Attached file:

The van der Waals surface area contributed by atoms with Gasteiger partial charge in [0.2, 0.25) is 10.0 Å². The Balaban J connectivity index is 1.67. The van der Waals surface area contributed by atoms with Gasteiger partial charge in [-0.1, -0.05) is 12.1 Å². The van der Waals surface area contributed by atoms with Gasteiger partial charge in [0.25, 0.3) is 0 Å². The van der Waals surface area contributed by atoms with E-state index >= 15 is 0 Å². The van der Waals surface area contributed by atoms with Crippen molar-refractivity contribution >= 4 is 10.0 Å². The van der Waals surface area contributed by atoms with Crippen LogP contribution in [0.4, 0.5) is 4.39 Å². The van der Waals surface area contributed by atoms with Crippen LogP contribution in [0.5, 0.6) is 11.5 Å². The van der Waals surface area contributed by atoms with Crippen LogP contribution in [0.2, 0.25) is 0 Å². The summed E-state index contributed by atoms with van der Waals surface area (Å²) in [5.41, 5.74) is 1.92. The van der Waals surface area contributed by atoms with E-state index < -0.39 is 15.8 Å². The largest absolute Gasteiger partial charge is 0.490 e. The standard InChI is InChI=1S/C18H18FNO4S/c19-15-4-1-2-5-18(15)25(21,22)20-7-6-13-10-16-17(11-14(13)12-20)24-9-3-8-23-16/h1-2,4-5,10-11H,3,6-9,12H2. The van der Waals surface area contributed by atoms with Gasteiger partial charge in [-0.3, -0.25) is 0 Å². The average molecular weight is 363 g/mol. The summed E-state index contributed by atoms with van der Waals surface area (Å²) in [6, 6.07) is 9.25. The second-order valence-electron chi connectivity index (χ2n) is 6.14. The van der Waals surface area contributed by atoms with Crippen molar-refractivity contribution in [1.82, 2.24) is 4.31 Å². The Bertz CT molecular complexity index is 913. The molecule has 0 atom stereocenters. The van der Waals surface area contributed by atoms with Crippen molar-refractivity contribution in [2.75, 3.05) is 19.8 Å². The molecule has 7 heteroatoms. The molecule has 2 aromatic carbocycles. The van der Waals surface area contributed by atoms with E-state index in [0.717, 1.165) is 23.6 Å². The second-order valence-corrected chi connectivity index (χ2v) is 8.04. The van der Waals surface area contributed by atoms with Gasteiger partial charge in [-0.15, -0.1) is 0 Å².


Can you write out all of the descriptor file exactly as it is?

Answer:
The van der Waals surface area contributed by atoms with Gasteiger partial charge in [0.2, 0.25) is 10.0 Å². The Balaban J connectivity index is 1.67. The van der Waals surface area contributed by atoms with Gasteiger partial charge in [-0.1, -0.05) is 12.1 Å². The van der Waals surface area contributed by atoms with Gasteiger partial charge in [0.25, 0.3) is 0 Å². The van der Waals surface area contributed by atoms with E-state index >= 15 is 0 Å². The van der Waals surface area contributed by atoms with Crippen molar-refractivity contribution >= 4 is 10.0 Å². The van der Waals surface area contributed by atoms with Crippen LogP contribution in [0.4, 0.5) is 4.39 Å². The van der Waals surface area contributed by atoms with Crippen LogP contribution in [0.5, 0.6) is 11.5 Å². The van der Waals surface area contributed by atoms with Crippen LogP contribution in [0.2, 0.25) is 0 Å². The summed E-state index contributed by atoms with van der Waals surface area (Å²) in [5.41, 5.74) is 1.92. The van der Waals surface area contributed by atoms with E-state index < -0.39 is 15.8 Å². The largest absolute Gasteiger partial charge is 0.490 e. The standard InChI is InChI=1S/C18H18FNO4S/c19-15-4-1-2-5-18(15)25(21,22)20-7-6-13-10-16-17(11-14(13)12-20)24-9-3-8-23-16/h1-2,4-5,10-11H,3,6-9,12H2. The van der Waals surface area contributed by atoms with Gasteiger partial charge in [-0.3, -0.25) is 0 Å². The average molecular weight is 363 g/mol. The summed E-state index contributed by atoms with van der Waals surface area (Å²) in [6, 6.07) is 9.25. The second-order valence-electron chi connectivity index (χ2n) is 6.14. The van der Waals surface area contributed by atoms with Crippen molar-refractivity contribution in [1.82, 2.24) is 4.31 Å². The Bertz CT molecular complexity index is 913. The molecule has 0 atom stereocenters. The van der Waals surface area contributed by atoms with Crippen molar-refractivity contribution in [2.75, 3.05) is 19.8 Å². The molecule has 7 heteroatoms. The molecule has 2 aromatic carbocycles. The van der Waals surface area contributed by atoms with E-state index in [0.717, 1.165) is 23.6 Å². The second-order valence-corrected chi connectivity index (χ2v) is 8.04. The van der Waals surface area contributed by atoms with Gasteiger partial charge in [-0.15, -0.1) is 0 Å².